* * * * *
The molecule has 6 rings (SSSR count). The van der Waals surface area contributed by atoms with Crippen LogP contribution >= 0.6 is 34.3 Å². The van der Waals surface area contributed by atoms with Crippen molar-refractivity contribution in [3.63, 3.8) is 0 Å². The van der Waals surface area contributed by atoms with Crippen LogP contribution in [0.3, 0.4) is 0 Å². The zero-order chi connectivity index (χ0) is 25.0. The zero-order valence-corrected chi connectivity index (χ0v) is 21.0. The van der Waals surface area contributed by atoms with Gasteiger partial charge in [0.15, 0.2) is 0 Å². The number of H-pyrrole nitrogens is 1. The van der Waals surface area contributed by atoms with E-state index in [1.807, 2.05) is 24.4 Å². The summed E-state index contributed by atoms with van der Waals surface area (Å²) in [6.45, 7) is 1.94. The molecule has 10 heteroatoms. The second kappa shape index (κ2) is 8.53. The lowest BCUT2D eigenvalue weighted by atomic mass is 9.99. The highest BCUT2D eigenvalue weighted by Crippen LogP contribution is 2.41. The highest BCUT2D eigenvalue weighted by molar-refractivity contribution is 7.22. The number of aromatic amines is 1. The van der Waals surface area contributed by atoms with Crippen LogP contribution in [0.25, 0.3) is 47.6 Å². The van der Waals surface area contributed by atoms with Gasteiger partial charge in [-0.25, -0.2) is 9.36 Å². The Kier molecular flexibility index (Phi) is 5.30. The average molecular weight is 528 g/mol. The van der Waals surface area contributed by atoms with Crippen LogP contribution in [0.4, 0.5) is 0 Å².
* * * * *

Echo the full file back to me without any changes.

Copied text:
The molecule has 6 rings (SSSR count). The van der Waals surface area contributed by atoms with Crippen LogP contribution >= 0.6 is 34.3 Å². The van der Waals surface area contributed by atoms with Crippen molar-refractivity contribution in [3.63, 3.8) is 0 Å². The van der Waals surface area contributed by atoms with Crippen LogP contribution in [0.3, 0.4) is 0 Å². The zero-order chi connectivity index (χ0) is 25.0. The zero-order valence-corrected chi connectivity index (χ0v) is 21.0. The van der Waals surface area contributed by atoms with Gasteiger partial charge in [0.15, 0.2) is 0 Å². The number of H-pyrrole nitrogens is 1. The van der Waals surface area contributed by atoms with E-state index in [1.807, 2.05) is 24.4 Å². The summed E-state index contributed by atoms with van der Waals surface area (Å²) in [6.45, 7) is 1.94. The molecule has 10 heteroatoms. The second kappa shape index (κ2) is 8.53. The lowest BCUT2D eigenvalue weighted by atomic mass is 9.99. The highest BCUT2D eigenvalue weighted by Crippen LogP contribution is 2.41. The highest BCUT2D eigenvalue weighted by molar-refractivity contribution is 7.22. The number of aromatic amines is 1. The van der Waals surface area contributed by atoms with Crippen LogP contribution in [0.25, 0.3) is 47.6 Å². The van der Waals surface area contributed by atoms with Gasteiger partial charge in [-0.25, -0.2) is 9.36 Å². The Kier molecular flexibility index (Phi) is 5.30. The average molecular weight is 528 g/mol. The van der Waals surface area contributed by atoms with Crippen LogP contribution in [0.4, 0.5) is 0 Å².